The Haunting of Crestview High aka Bad Kids Go To Hell (2012)
Directed by: Matthew Spradlin
Written by: Matthew Spradlin, Barry Wernick
Starring: Cameron Deane Stewart, Augie Duke, Ali Faulkner, Roger Edwards, Amanda Alch, Marc Donato, Ben Browder, Judd Nelson
Out now in UK from 101 Films
Running time: 92 minutes
For those among you who don’t already know, ‘The Haunting of Crestview High’ was first released two years ago under the title ‘Bad Kids Go To Hell’. It was only available in the US and the Philippines. Incidentally, the Asian title was ‘Swagger Academy’. Hilarious.
Now this delay, and the change in title, really confused me at first. If you made a film, why would you wait two years for an international release? If you change the title, aren’t you just hurting the publicity? After watching it, I can tell you why. If I made this film, I’d want it to get as little airtime as possible.
The plot focuses on a highschool weekend where six teenagers are being held in detention for a series of as-yet-unexplained misdemeanours. They are Gothy, Nerdy, Sporty, Princess, Preppy and the Bad Boy. Yep, it seems like Matthew Spradlin gave us a #ThrowbackThursday to the 1980’s, but with a horror twist.
We learn early on that the eponymous Crestview High previously belonged to a Native American who just wouldn’t sell- until he died under mysterious circumstances, allowing the school to buy it. ALARM BELLS.
Then, we’re spoon-fed the crew’s backstories and reasons for incarceration through a series of patronising music-video flashbacks. The Bad Boy (Cameron Deane Stewart) is, of course, blamed for all of these wrongdoings, with the rest of the breakfast club being implicated in his crimes. After Gothy and Princess successfully poison the school psychologist, the teens find themselves locked in the library together, completely free of all adult supervision. And because they’re teenagers in a haunted building, they hold a séance. Yep.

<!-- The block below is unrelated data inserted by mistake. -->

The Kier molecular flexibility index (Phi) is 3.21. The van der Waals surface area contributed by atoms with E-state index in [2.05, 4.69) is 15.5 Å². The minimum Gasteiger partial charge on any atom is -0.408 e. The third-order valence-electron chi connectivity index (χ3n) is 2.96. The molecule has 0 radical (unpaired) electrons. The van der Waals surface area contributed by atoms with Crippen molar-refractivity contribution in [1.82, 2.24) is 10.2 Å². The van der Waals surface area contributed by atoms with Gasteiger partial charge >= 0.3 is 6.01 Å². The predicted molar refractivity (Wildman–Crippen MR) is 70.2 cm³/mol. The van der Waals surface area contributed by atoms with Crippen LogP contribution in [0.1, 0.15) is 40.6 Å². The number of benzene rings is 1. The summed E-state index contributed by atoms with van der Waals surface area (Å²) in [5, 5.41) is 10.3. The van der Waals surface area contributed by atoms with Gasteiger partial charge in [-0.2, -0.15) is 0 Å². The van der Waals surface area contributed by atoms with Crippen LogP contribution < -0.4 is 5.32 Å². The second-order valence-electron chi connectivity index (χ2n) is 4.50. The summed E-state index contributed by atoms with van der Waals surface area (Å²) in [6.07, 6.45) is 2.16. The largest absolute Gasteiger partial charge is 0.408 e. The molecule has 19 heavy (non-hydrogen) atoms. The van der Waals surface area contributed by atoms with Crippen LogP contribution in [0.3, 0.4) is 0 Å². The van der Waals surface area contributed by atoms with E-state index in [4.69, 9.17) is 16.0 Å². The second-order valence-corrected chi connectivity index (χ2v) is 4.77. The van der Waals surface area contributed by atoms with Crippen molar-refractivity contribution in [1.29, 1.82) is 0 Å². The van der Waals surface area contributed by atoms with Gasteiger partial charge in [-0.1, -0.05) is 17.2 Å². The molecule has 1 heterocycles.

After an ambiguously ghostly response, cabin fever sets in as half the highschoolers think that the creepy noises are being made by a breeze and the other half is convinced that it’s a spirit trying to make contact.
Cue a series of spooky goings-on that wouldn’t make Scooby-Doo blush, with the exception of some fairly inventive final-destination death scenes. As the movie progresses, we’re gradually shown that the events leading up to detention may not be as simple as they seem and (guess what?)Bad Boy might not be to blame.
After the secondary cast members are all dead, we’re led to the first of not one, not two, but THREE twist endings. And one of them actually makes sense. Kinda. That is not to say this film has no good points; it is very well produced, very slick and it does have a few lines of witty dialogue, although these are hampered by some exceptionally sub-par acting.
Also, it has a few direct references to its 80’s predecessor sprinkled in, notably the ‘this is not the eighties feel-good movie of the year’ scene and the moment the Princess is humming ‘Don’t you (forget about me)’ under her breath. And did I mention that Judd Nelson has a role? That’s right, The Breakfast Club’s John Bender plays the principal in this horror-homage, although he’s carrying an extra forty years and a beard so thick that the rest of the brat pack could probably hide in it.
But overall, the film is exceptionally disjointed. Where we should have a smooth, seamless audience experience, we’re given a jerky series of scenes that don’t quite match up. After that, there’s the dialogue; it’s terrible. It tries so hard to be witty, to capture that effortless back-and-forth that seems exclusive to teenagers, but just ends up sounding like an hour and a half of poor-little-rich-girl problems. There are a few attempts to make it ‘more real’ by dropping in racial slurs, but all of these are so out of place that they promise to stick in your mind and irritate you days later.
Be warned, the opening minutes do show a lot of promise. It could snare you during its inevitable 3am run on The Horror Channel, but if you dare to watch this movie heed my words; it is highly polished, well produced dreck.
It has its moments (and I mean, literally, moments), but it spends way too much time failing to be cool and meta to actually work.
So the question is ‘What happens when you mix bad acting, poor direction and a weak, nonsensical plot?’
Sadly, the answer is Crestview High.
Oh and there is a sequel currently being filmed for a 2015 release !!